Communications and Signal Processing Seminar

Uncovering the Law of Data Separation in Deep Learning

Weijie SuAssociate Professor of Statistics and Data ScienceUniversity of PennsylvaniaAssociate Professor of Computer and Information Science (secondary appointment)The Wharton School, University of PennsylvaniaCo-Director, Penn Research in Machine LearningUniversity of Pennsylvania
1690 Beyster BuildingMap

Abstract: In this talk, we document a law of data separation that is a pervasive empirical phenomenon in the terminal phase of deep learning training. This law describes how data are separated according to their class membership from the bottom to the top layer in a well-trained neural network. We will show that, through extensive computational experiments, neural networks improve data separation through layers in a simple exponential manner. This law leads to roughly equal ratios of separation that a single layer is able to improve, thereby showing that all layers are created equal. We will further discuss the implications of this law on the interpretation, robustness, and generalization of deep learning, as well as on the inadequacy of some existing approaches toward demystifying deep learning. The presentation will conclude by introducing an infinitesimal variant of the data separation law. This is based on joint work with Hangfeng He and Cheng Shi.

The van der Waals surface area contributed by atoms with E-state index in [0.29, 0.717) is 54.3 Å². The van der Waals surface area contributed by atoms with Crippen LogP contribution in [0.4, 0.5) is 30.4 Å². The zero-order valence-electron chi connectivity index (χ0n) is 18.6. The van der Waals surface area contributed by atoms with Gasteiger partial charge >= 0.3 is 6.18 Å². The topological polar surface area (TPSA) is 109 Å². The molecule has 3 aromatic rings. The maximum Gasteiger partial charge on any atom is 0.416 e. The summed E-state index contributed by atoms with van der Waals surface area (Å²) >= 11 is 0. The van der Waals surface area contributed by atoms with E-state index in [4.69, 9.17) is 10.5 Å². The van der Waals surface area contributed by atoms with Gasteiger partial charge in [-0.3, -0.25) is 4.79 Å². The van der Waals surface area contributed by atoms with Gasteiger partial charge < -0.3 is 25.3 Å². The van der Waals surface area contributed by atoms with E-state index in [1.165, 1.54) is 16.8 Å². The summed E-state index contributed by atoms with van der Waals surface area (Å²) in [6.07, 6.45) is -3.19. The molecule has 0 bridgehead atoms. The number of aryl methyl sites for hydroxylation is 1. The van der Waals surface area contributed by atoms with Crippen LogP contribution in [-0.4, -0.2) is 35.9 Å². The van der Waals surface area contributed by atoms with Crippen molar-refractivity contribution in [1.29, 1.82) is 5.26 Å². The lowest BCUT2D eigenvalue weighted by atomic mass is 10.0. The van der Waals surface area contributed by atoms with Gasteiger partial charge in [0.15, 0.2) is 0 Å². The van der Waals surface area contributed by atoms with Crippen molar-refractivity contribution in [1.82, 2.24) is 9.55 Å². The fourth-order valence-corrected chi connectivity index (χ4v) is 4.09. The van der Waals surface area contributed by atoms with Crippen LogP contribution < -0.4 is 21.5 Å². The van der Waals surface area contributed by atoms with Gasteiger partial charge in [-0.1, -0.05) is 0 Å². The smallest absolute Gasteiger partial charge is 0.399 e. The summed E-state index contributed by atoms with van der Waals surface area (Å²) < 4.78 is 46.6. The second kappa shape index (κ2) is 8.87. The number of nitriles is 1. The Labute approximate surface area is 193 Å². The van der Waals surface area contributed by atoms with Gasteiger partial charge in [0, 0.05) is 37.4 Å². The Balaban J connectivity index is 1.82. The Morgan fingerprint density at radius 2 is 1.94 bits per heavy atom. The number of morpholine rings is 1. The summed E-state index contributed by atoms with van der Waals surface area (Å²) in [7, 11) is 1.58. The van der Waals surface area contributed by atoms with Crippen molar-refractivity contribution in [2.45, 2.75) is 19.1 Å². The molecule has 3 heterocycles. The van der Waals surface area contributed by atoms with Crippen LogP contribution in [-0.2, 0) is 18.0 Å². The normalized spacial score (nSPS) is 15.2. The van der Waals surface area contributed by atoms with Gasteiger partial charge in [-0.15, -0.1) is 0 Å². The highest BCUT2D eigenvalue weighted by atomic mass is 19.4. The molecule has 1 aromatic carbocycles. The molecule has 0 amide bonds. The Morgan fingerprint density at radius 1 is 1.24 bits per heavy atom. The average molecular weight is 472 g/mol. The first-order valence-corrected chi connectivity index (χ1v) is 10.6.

Bio: Weijie Su is an Associate Professor in the Wharton Statistics and Data Science Department and, by courtesy, in the Department of Computer and Information Science, at the University of Pennsylvania. He is a co-director of Penn Research in Machine Learning. Prior to joining Penn, he received his Ph.D. in statistics from Stanford University under the supervision of Emmanuel Candes in 2016 and his bachelor’s degree in mathematics from Peking University in 2011. His research interests span privacy-preserving data analysis, deep learning theory, optimization, mechanism design, and high-dimensional statistics. He is a recipient of the Stanford Theodore Anderson Dissertation Award in 2016, an NSF CAREER Award in 2019, an Alfred Sloan Research Fellowship in 2020, the SIAM Early Career Prize in Data Science in 2022, and the IMS Peter Gavin Hall Prize in 2022.

***Event will take place in a hybrid format. The location for in-person attendance will be room 1690 Beyster Building.   Attendance will also be available via Zoom.

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Meeting ID: 914 1429 7851

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Faculty Host

Qing QuAssistant Professor, Electrical Engineering and Computer ScienceUniversity of Michigan